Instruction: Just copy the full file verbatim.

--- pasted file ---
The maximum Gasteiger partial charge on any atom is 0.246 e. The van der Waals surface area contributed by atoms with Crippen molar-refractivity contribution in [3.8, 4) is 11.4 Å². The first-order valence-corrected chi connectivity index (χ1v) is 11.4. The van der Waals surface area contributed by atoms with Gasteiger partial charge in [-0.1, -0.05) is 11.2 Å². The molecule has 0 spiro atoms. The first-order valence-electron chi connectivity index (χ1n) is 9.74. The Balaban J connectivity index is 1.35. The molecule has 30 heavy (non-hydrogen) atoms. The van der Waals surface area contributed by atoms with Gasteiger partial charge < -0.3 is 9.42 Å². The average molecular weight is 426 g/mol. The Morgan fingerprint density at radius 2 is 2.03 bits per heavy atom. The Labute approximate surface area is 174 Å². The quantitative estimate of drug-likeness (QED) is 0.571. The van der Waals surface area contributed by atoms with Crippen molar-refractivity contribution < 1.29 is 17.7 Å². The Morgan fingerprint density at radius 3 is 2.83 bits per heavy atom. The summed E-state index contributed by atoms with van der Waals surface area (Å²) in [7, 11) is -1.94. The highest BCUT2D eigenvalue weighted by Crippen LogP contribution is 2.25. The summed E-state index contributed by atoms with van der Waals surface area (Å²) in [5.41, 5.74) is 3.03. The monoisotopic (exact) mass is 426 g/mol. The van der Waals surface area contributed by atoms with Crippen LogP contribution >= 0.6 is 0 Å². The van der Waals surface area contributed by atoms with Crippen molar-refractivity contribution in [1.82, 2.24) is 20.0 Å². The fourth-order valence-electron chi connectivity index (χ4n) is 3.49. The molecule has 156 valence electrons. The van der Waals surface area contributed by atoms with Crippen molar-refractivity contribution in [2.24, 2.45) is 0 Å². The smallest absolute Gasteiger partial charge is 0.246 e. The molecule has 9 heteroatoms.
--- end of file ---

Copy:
The maximum Gasteiger partial charge on any atom is 0.246 e. The van der Waals surface area contributed by atoms with Crippen molar-refractivity contribution in [3.8, 4) is 11.4 Å². The first-order valence-corrected chi connectivity index (χ1v) is 11.4. The van der Waals surface area contributed by atoms with Gasteiger partial charge in [-0.1, -0.05) is 11.2 Å². The molecule has 0 spiro atoms. The first-order valence-electron chi connectivity index (χ1n) is 9.74. The Balaban J connectivity index is 1.35. The molecule has 30 heavy (non-hydrogen) atoms. The van der Waals surface area contributed by atoms with Gasteiger partial charge < -0.3 is 9.42 Å². The average molecular weight is 426 g/mol. The Morgan fingerprint density at radius 2 is 2.03 bits per heavy atom. The Labute approximate surface area is 174 Å². The quantitative estimate of drug-likeness (QED) is 0.571. The van der Waals surface area contributed by atoms with Crippen molar-refractivity contribution < 1.29 is 17.7 Å². The Morgan fingerprint density at radius 3 is 2.83 bits per heavy atom. The summed E-state index contributed by atoms with van der Waals surface area (Å²) in [7, 11) is -1.94. The highest BCUT2D eigenvalue weighted by Crippen LogP contribution is 2.25. The summed E-state index contributed by atoms with van der Waals surface area (Å²) in [5.41, 5.74) is 3.03. The monoisotopic (exact) mass is 426 g/mol. The van der Waals surface area contributed by atoms with Crippen LogP contribution >= 0.6 is 0 Å². The van der Waals surface area contributed by atoms with Crippen molar-refractivity contribution in [1.82, 2.24) is 20.0 Å². The fourth-order valence-electron chi connectivity index (χ4n) is 3.49. The molecule has 156 valence electrons. The van der Waals surface area contributed by atoms with Crippen molar-refractivity contribution in [2.24, 2.45) is 0 Å². The smallest absolute Gasteiger partial charge is 0.246 e. The molecule has 9 heteroatoms.